[OpenIndiana-discuss] I figured this deserved a separate thread
gdriggs at gmail.com
Fri Nov 5 08:20:50 UTC 2010
On Nov 4, 2010, at 4:41 PM, "Kevin J. Woolley" wrote:
> CentOS and other enterprise-grade Linuxes also upgrade well among minor releases, but need to be re-installed to go to the next major release. Those release cycles are suitably long that I'd argue the net effect is negligible.
I have one each of RHEL & CentOS that were dist upgraded from v3 to 4 without issue.
> Fedora, most Ubuntu (minus LTS), and many other Linux distros have much shorter release cycles and don't make any claims that they upgrade well among actual releases (as opposed to repo updates, etc.).
You have twice suggested that Fedora is a production OS when it is not -- it's equivalent to a BSD current, testing or unstable Debian, or Solaris Express. That is, it's where new features are added & tested before moving in to the "enterprise" distribution regardless of whether it's on a desktop or server.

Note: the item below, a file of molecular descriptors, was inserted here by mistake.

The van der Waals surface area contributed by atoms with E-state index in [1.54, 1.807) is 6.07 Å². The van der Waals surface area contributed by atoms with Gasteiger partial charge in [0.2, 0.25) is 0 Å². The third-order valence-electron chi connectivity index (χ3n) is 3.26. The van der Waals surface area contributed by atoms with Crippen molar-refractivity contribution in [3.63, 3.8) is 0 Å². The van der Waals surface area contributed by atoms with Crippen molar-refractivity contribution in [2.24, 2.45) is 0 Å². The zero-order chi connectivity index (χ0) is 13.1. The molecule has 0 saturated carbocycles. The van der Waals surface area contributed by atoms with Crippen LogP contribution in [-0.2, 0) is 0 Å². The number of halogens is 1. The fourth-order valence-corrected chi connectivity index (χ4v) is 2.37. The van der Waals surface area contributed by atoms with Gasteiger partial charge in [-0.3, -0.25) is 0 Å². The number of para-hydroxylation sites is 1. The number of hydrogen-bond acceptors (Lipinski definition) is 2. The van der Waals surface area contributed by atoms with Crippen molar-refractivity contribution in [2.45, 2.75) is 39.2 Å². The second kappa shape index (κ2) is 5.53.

> For what it's worth I don't believe I've ever upgraded a Solaris box across major versions, so I don't have any direct experience there.
I haven't tried it since Solaris 2.6-8 -- and then only on a personal workstation but at the time it was one of only a handful of operating systems that had a solid track record for being able to do so without issue 99% of the time or better. OS X can't yet match that across major versions but they seem to be making an effort to match the reputation that Solaris had (still has?) in this area.
I'd be curious to learn how many admins feel this is an important feature since my server OS upgrade cycles tend to coincide with hardware upgrades & in that case it's more work to try to preserve an exact replica of the old system it's replacing -- except, perhaps, in the case of a physical to virtual conversion.
Again, workstations or lab/dev/QA systems are another matter depending on their level of importance (e.g. my production workstation lately lags behind by a year or two but my notebook gets a quarterly facelift at a minimum).
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